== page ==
These are just a few examples of the questions you can ask to help your class start answering any open-ended question on any theme. By asking follow-up questions and reframing your original question, you are teaching your students what kinds of questions to ask themselves “in their brains!” You are modeling the thinking process and helping kids make connections they will remember the rest of their lives. And once they start making these connections, they don’t want to stop! They feel so great when the puzzle clicks in their brain — I mean they just took knowledge from a favorite TV show (SpongeBob) and applied it to the stuff they are learning in school! How cool is that!?
Critical thinking is about making connection. It is about knowing the right questions to ask yourself when confronted with new information and putting it into a story that makes sense. These “Socratic Questions” help kids do just that! So if you want to help your students remember that starfish and crabs live in the ocean, you may ask, “What kind of animal is SpongeBob’s friend Patrick?” or “Who is SpongeBob’s boss?”
You are asking these questions with the end in mind and helping students make connections they never did before, just as Socrates did to the poor Athens nobility. (By Socratic Questions, this is what I mean — asking questions with an answer in mind; leading students to the right answers by helping them make their own connections from previous knowledge to what you are learning today.)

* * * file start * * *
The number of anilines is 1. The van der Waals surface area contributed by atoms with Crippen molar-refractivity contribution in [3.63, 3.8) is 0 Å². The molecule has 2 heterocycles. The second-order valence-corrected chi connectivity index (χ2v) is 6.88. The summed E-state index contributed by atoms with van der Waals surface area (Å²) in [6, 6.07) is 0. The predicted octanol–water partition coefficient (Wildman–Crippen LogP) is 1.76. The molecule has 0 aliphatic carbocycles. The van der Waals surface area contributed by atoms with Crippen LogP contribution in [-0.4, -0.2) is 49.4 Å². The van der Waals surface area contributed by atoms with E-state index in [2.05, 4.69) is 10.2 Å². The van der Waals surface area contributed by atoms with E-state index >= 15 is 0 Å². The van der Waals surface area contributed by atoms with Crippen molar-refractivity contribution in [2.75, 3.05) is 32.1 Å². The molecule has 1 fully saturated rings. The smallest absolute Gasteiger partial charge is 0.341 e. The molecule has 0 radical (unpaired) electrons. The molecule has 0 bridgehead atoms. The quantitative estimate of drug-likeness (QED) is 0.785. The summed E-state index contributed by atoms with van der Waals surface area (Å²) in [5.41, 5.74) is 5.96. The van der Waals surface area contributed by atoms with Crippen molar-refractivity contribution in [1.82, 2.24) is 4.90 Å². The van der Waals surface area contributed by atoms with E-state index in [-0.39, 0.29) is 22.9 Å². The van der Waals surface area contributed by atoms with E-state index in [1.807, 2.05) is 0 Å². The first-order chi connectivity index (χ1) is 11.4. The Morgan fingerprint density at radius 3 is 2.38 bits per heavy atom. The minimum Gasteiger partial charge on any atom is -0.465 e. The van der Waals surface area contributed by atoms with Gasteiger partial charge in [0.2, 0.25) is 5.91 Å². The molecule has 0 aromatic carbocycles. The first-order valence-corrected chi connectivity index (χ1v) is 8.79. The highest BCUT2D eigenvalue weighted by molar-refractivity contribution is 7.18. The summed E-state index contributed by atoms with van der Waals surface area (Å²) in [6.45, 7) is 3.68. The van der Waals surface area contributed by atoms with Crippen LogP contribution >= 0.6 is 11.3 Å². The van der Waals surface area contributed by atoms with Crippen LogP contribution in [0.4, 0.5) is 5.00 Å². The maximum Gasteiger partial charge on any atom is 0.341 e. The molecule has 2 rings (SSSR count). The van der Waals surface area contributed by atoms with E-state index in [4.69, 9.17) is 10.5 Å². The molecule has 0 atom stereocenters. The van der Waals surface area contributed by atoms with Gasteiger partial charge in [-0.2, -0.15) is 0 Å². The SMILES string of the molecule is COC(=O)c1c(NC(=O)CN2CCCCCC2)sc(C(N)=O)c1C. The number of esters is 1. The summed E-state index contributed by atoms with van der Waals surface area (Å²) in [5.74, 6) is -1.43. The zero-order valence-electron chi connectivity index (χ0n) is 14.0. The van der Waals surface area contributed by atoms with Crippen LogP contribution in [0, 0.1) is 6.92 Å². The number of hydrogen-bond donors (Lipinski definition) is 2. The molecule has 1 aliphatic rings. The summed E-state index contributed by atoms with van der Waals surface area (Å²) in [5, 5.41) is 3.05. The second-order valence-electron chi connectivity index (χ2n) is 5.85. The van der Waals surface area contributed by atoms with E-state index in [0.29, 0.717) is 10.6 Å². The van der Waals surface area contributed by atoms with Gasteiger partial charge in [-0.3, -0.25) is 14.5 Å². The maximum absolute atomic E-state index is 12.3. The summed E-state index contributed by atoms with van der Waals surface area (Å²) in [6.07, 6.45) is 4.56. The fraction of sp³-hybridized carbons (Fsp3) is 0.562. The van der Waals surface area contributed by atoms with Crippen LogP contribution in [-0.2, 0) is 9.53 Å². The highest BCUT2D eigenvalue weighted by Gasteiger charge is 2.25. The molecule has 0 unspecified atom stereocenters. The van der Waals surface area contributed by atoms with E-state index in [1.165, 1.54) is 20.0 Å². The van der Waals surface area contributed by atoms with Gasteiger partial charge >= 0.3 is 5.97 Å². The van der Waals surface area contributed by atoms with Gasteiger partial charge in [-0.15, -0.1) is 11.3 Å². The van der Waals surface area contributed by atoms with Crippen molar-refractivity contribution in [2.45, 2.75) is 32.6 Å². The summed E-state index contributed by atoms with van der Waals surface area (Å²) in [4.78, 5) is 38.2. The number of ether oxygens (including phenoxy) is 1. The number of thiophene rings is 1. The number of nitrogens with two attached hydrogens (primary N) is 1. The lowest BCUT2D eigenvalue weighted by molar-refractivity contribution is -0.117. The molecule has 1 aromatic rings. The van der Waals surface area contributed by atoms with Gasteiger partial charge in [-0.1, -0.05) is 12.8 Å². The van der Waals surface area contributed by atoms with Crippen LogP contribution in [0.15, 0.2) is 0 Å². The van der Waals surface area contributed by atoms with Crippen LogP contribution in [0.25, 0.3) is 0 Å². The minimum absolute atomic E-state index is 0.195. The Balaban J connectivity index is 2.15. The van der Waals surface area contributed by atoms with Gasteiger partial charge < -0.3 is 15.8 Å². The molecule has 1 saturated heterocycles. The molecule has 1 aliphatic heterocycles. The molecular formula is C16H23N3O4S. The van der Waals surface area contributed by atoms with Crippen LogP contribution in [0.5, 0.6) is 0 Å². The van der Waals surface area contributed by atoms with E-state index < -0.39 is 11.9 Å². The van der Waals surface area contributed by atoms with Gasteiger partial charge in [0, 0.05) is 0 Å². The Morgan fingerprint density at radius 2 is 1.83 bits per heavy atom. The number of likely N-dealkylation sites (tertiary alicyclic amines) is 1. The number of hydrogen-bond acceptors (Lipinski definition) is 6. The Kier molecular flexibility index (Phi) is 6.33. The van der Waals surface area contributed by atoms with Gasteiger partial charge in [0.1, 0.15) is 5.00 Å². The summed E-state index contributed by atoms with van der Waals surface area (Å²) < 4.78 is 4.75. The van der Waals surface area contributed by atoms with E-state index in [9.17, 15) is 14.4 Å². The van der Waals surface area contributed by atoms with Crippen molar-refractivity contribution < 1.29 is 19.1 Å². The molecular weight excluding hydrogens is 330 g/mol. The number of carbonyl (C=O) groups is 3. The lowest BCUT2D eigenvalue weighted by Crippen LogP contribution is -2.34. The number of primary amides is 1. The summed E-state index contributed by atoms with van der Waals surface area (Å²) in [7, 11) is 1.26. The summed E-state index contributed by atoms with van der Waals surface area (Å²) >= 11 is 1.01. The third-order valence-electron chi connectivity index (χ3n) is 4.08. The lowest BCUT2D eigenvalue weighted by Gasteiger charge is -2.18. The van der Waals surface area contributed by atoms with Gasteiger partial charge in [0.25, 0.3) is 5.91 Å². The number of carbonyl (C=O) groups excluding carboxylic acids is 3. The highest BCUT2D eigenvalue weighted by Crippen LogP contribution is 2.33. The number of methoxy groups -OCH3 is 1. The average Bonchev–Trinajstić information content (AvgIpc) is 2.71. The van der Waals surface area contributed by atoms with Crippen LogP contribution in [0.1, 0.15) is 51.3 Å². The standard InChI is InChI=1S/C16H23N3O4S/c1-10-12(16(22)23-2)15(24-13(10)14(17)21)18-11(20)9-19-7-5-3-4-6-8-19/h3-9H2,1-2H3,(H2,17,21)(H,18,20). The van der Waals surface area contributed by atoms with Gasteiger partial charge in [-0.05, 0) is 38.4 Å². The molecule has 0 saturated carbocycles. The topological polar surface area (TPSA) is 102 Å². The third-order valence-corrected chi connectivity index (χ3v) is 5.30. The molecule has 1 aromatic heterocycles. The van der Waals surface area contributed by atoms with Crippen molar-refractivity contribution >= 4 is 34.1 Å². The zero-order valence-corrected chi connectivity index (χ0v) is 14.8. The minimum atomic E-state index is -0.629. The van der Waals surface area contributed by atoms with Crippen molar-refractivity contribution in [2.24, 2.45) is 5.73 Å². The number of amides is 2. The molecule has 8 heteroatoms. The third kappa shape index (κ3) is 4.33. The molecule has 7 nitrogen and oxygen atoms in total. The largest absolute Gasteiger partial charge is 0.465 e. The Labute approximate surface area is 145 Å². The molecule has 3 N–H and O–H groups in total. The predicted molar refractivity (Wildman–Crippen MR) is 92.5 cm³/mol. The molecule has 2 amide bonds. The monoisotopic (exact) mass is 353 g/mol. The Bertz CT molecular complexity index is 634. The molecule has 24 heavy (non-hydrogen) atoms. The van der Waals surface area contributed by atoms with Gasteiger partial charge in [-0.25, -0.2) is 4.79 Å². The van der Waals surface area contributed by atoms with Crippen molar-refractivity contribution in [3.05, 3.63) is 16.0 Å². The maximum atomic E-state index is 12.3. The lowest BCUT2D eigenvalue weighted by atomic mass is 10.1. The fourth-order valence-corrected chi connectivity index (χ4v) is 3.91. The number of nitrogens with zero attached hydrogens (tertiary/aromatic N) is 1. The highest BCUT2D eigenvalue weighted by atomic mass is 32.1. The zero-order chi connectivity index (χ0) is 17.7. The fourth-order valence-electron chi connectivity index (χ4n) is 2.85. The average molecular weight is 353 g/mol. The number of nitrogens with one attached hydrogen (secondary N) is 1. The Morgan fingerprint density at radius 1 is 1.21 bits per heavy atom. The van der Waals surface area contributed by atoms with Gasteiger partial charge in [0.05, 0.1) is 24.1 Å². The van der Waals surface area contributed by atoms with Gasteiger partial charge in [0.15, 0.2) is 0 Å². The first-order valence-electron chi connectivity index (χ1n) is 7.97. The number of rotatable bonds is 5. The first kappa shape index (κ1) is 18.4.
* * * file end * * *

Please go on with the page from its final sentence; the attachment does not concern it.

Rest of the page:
In this episode, teach your kiddos critical thinking with open-ended questions of the day! When you teach your students to not just answer questions, but how to ask the right questions, that is a skill that will carry them throughout their whole lives. Give them the critical thinking skills to understand the world as we dig further into the Age of Too-Much-Information.
If you are enjoying this podcast and want more ideas Socratic Questions, download our Free Full Year Curriculum Plan below. This plan includes 175 Questions of the Day ranging across 35 themes to jump start your students’ imaginations. Also, while it may seem advanced, I can assure you– my preschool classes answered every question in this curriculum, so it is all totally possible! You can do it!
If you would like more of the follow-up “Socratic Questions” as well as answers to the Questions of the Day, you can purchase our complete weekly lesson plans here. These plans contain the same Questions of the Day that are included in the Free Full Year Curriculum Plan, but they also include answers, socratic questions, a scripted hook, video resources, and much more!
Resources and People Mentioned in this Podcast:
- Free Full Year Curriculum Plan
- Complete Lesson Plans with Socratic Questions
- Students’ Business Plans 1
- Students’ Business Plans 2
- “Trial and Death of Socrates” by Plato
- Socratic Teaching Definition
- Bloom’s Taxonomy
Show Notes (w/times):
- 1:37 – Introduction
- 2:00 – Example: What are all the animals that live in the ocean?
- 5:30 – Mindset Shift – Help Students Make Connections
- 7:49 – Strategies
- 12:00 – Example: What makes a good friend?
- 16:00 – Actionable Next Steps
- 21:40 – Major Takeaways
Thanks so much for joining us this week! Did you think of some important skills I missed? Would you mind sharing in the comments so all the great teachers can use it too!? Thank you!